Out of State Pilot Training Not Taxable
The Bohonnon Law Firm recently scored a strong aviation taxation victory at the Connecticut Supreme Court in the decision Key Air, Inc. v. Commissioner of Revenue Services, issued December 1, 2009, when the Court unanimously agreed with the firm’s interpretation of an important statutory provision relating to the application of sales and use tax to certain aircraft-related business management consulting services.
The plaintiff, a certified air carrier, contracted with owners of private cabin jet aircraft to operate, maintain and charter the aircraft for commercial operation under an air carrier certificate issued by the Federal Aviation Administration. All of the aircraft managed by the plaintiff had certificated take-off weights in excess of six thousand pounds. As part of its services, the plaintiff provided trained pilots to operate its customers’ aircraft and paid out-of-state vendors to provide flight training to these pilots as required by federal regulations, and billed its customers for the pilot training fees.
The defendant commissioner of revenue services determined that the plaintiff had failed to pay, pursuant to the Sales and Use Taxes Act (C.G.S. § 12-406 et seq.), taxes associated with its purchase of the pilot training services from the out-of-state vendors. In doing so, the defendant determined that the services did not fall within the tax exclusion provided in § 12-407 (a) (37) (J) (iii), which excludes business management consulting services “when such services are rendered in connection with an aircraft leased or owned by a certificated air carrier or in connection with an aircraft which has a maximum certificated take-off weight of six thousand pounds or more.” The defendant took the position that the services were “used and consumed” by the plaintiff, and, therefore, that they were not rendered in connection with the operation of the qualifying aircraft. The plaintiff challenged the deficiency assessment, which was upheld by the defendant.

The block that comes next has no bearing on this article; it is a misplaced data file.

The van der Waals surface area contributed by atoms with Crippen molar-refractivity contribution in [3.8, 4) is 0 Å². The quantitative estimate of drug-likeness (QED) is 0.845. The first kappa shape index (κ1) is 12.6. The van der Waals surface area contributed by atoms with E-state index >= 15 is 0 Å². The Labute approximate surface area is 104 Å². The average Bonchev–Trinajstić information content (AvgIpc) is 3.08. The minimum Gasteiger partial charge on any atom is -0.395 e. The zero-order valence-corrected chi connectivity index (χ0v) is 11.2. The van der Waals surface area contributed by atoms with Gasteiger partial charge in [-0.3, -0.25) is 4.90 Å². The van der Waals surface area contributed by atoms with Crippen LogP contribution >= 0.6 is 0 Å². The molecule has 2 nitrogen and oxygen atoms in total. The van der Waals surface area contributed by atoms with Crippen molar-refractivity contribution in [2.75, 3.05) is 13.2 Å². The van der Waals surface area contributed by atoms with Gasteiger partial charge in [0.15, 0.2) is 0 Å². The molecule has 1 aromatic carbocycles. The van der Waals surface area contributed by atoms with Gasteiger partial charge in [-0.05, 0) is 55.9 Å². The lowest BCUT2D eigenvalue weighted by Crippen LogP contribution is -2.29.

Thereafter, the plaintiff appealed from the deficiency assessment to the Superior Court, contending that the statute defining taxable business management services excluded the pilot training services from the definition of taxable business management services and, therefore, the plaintiff’s purchase of those services for its customers was not taxable under the act. The trial court rendered judgment for the plaintiff, concluding that the pilot training services were excluded from the definition of taxable services, and further noted that the operative phrase “in connection with” contained in § 12-407 (a) (37) (J) (iii) had a broad meaning that simply required a causal relationship between the services and the qualified aircraft.
On the defendant’s appeal, the Supreme Court held that the trial court properly concluded that the plaintiff’s purchase of the pilot training services came within the scope of the exclusion contained in § 12-407 (a) (37) (J) (iii) because such services were rendered in connection with the plaintiff’s provision of qualified pilots for its clients’ aircraft. The Supreme Court confirmed that the phrase “in connection with” contained in § 12-407 (a) (37) (J) (iii) denotes only a causal relationship between the services rendered and the statutorily identified aircraft, and the plaintiff’s compliance with the job related pilot training service requirements pursuant to federal regulations was both necessary in order to retain qualified pilots to operate the owners’ aircraft and integral to the relationship between the plaintiff and its client aircraft owners. Moreover, the Court noted that the defendant could not prevail on its claim that § 12-407 (a) (37) (J) (iii) provided a tax exemption that must be narrowly construed against the plaintiff, as that statute did not involve the application of a tax exemption but, rather, defined what business management services were taxable in the first instance. Further questions in regard to this matter may be directed to Bohonnon Law Firm attorney David M. Bohonnon who successfully represented the plaintiff-appellee in this case.
Bohonnon Law Firm, LLC